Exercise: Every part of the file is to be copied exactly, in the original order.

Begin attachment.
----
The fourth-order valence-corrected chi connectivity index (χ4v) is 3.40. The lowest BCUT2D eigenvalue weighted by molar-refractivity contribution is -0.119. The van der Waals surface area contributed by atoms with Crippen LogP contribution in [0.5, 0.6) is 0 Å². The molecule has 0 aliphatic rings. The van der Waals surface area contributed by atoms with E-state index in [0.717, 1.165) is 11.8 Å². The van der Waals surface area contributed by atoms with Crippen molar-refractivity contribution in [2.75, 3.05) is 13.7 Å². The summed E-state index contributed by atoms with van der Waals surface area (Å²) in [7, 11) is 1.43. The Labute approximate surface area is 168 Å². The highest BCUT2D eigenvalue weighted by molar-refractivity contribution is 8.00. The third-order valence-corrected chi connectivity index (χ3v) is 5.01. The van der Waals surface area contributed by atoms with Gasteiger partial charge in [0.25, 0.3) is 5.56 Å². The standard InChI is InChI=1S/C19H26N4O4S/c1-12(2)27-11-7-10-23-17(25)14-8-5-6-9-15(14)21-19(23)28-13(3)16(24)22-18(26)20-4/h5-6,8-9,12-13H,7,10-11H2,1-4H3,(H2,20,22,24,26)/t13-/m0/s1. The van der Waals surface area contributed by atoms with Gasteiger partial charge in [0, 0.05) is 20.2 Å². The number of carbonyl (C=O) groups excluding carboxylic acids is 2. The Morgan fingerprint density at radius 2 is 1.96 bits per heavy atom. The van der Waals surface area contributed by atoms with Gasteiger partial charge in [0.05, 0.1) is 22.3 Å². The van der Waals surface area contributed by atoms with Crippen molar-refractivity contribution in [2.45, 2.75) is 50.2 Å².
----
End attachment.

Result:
The fourth-order valence-corrected chi connectivity index (χ4v) is 3.40. The lowest BCUT2D eigenvalue weighted by molar-refractivity contribution is -0.119. The van der Waals surface area contributed by atoms with Crippen LogP contribution in [0.5, 0.6) is 0 Å². The molecule has 0 aliphatic rings. The van der Waals surface area contributed by atoms with E-state index in [0.717, 1.165) is 11.8 Å². The van der Waals surface area contributed by atoms with Crippen molar-refractivity contribution in [2.75, 3.05) is 13.7 Å². The summed E-state index contributed by atoms with van der Waals surface area (Å²) in [7, 11) is 1.43. The Labute approximate surface area is 168 Å². The highest BCUT2D eigenvalue weighted by molar-refractivity contribution is 8.00. The third-order valence-corrected chi connectivity index (χ3v) is 5.01. The van der Waals surface area contributed by atoms with Gasteiger partial charge in [0.25, 0.3) is 5.56 Å². The standard InChI is InChI=1S/C19H26N4O4S/c1-12(2)27-11-7-10-23-17(25)14-8-5-6-9-15(14)21-19(23)28-13(3)16(24)22-18(26)20-4/h5-6,8-9,12-13H,7,10-11H2,1-4H3,(H2,20,22,24,26)/t13-/m0/s1. The van der Waals surface area contributed by atoms with Gasteiger partial charge in [0, 0.05) is 20.2 Å². The number of carbonyl (C=O) groups excluding carboxylic acids is 2. The Morgan fingerprint density at radius 2 is 1.96 bits per heavy atom. The van der Waals surface area contributed by atoms with Gasteiger partial charge in [0.05, 0.1) is 22.3 Å². The van der Waals surface area contributed by atoms with Crippen molar-refractivity contribution in [2.45, 2.75) is 50.2 Å².